Review: Blasphemous, hilarious ‘Book of Mormon’ is on a mission

By Kerry Clawson
Beacon Journal staff writer

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The Book of Mormon. (Joan Marcus)
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The Book of Mormon is an insanely funny theatrical experience that will leave audience members humming nutty tunes and laughing out loud at the extreme brilliance of it all.

Much has been said about the profanity and irreverence of the work, conceived by South Park creators Trey Parker and Matt Stone along with funnyman Robert Lopez, creator of the equally naughty Avenue Q. But The Book of Mormon has a true heart in its story of hope, dominated by an underlying sweetness that belies its over-the-top blasphemy.

Above all, this production at PlayhouseSquare’s Palace Theatre is super smart with wildly funny surprises at many a turn. The absurdity is the very thing that ultimately makes it so inoffensive.

Starring in this tale of Mormon missionary work are the fabulous Mark Evans as Elder Price and the idiotically funny Christopher John O’Neill as his puppy-dog sidekick, Elder Cunningham. They’ve been assigned to missionary work in Uganda, where they witness the harsh realities of villagers plagued by AIDS, drought and an abusive warlord.

The creators’ wild imaginations are personified through the chunky, dorky Cunningham, who’s so desperate to fit in, he resorts to making up outlandish stories about Mormonism in his attempts to convert the Ugandans. The Ugandans want to believe in something, and in Cunningham’s odd way, he is the only missionary who’s able to reach out to them exactly where they are in their difficult lives.

The story’s really about learning to reach outside of yourself and truly help others, no matter what their struggles may be.

Just looking at the tall, handsome Evans and the short, portly O’Neill together onstage induces giggles. These actors have a winsome chemistry. But Evans, who has quite the resume of leading-man roles in the United Kingdom, has a rich singing voice that blows away the average-at-best voice of O’Neill, which is at times pitchy.

The contrast in their vocal ability is too great. But O’Neill almost makes up for it with his goofy acting as a spastic, oversized man-boy. This actor, a comedian by trade, has a baby face with an openness that’s priceless.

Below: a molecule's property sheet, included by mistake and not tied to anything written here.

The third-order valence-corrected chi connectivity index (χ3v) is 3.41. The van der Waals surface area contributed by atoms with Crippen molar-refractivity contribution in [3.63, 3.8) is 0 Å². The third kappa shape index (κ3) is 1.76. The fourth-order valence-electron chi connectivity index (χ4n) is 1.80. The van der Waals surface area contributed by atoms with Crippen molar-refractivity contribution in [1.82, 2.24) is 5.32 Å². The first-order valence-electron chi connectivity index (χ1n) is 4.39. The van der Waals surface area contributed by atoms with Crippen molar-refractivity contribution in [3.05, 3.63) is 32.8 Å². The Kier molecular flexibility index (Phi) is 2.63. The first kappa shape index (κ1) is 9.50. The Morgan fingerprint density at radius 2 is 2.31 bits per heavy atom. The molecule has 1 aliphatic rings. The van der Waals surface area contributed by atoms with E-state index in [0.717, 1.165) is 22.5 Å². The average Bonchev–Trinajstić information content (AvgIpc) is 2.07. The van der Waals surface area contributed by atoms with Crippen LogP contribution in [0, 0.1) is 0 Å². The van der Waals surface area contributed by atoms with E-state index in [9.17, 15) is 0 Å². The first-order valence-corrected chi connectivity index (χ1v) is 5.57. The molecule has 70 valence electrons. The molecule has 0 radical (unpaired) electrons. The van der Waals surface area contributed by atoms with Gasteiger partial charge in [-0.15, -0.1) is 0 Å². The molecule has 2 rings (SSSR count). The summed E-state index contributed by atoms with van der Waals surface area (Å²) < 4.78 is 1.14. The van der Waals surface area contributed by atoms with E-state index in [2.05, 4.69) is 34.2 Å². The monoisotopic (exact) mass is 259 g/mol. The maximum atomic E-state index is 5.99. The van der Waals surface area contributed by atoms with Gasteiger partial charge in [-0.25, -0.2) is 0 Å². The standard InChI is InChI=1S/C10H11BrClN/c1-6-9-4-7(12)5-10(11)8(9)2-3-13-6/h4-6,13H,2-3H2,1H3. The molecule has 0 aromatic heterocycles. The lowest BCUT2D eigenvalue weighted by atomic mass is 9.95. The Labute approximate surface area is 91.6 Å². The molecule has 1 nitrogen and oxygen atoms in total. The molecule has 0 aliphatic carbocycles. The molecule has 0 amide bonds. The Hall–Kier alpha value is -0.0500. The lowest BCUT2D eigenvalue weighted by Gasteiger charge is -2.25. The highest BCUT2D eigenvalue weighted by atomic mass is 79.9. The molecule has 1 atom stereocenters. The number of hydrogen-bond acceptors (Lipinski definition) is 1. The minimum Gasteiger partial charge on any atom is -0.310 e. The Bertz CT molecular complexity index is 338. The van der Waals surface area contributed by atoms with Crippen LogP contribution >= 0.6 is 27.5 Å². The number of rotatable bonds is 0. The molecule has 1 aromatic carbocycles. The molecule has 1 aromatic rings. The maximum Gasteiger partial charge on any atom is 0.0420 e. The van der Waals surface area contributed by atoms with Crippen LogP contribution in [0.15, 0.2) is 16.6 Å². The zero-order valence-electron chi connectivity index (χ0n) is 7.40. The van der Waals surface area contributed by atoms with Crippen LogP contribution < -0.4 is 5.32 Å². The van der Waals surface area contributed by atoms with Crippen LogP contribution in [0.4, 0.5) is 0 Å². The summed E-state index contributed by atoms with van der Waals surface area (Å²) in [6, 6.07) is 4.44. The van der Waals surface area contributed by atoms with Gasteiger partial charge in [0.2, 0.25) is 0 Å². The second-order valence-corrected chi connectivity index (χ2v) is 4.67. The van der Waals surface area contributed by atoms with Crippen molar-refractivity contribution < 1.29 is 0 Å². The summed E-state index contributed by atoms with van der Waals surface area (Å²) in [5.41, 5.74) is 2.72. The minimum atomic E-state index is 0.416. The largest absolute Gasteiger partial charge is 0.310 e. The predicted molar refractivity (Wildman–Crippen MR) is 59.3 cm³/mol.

The men in the Mormon missionary ensemble are excellent, led by Grey Henson as the repressed Elder McKinley. These squeaky-clean gentlemen — clad identically in their bright white shirts, dark pants and name tags — are cartoonish in their relentless cheerfulness, and that’s what makes them so wonderfully humorous.

Choreography by Casey Nicholaw is entertaining, especially when the missionaries’ song Turn It Off morphs into a dazzling tap number, Busby Berkeley-style.

Set designer Scott Pask creates marked contrast between the glorious image of the Salt Lake Temple and the nasty hovels of the Ugandans. Yet ever present is a colorful proscenium of stained glass.

This script can be crude but it’s never cynical, as the characters on stage wholeheartedly believe in everything they’re saying and doing. For instance, Price’s Spooky Mormon Hell Dream is his true personal version of hell, no matter how ridiculous it may seem to us.

Parker, Lopez and Stone both satirize musical theater and pay loving homage to it in The Book of Mormon, which has an old-fashioned construction. Musical theater enthusiasts will enjoy the clever riffs on other shows, ranging from Hasa Diga Eebowai, a devilish take on The Lion King that’s performed with utter glee, to delightfully clever allusions to Wicked and The Sound of Music.

My favorite musical number is the Ugandans’ Joseph Smith American Moses pageant — an outrageous spin on The Small House of Uncle Thomas from The King and I.

Among the Ugandans, Samantha Marie Ware is sincerely sweet as Nabulungi, who yearns for a better life. She shares a duet with O’Neill in the sexual tension-ridden Baptize You, which O’Neill pulls off with aplomb.

The Book of Mormon has been heralded as the hottest ticket in town this year in Cleveland, and it thoroughly deserves the reputation that precedes it. Those lucky enough to get seats to this gem will be laughing about it for a long time to come.

Arts writer Kerry Clawson may be reached at 330-996-3527 or kclawson@thebeaconjournal.com.


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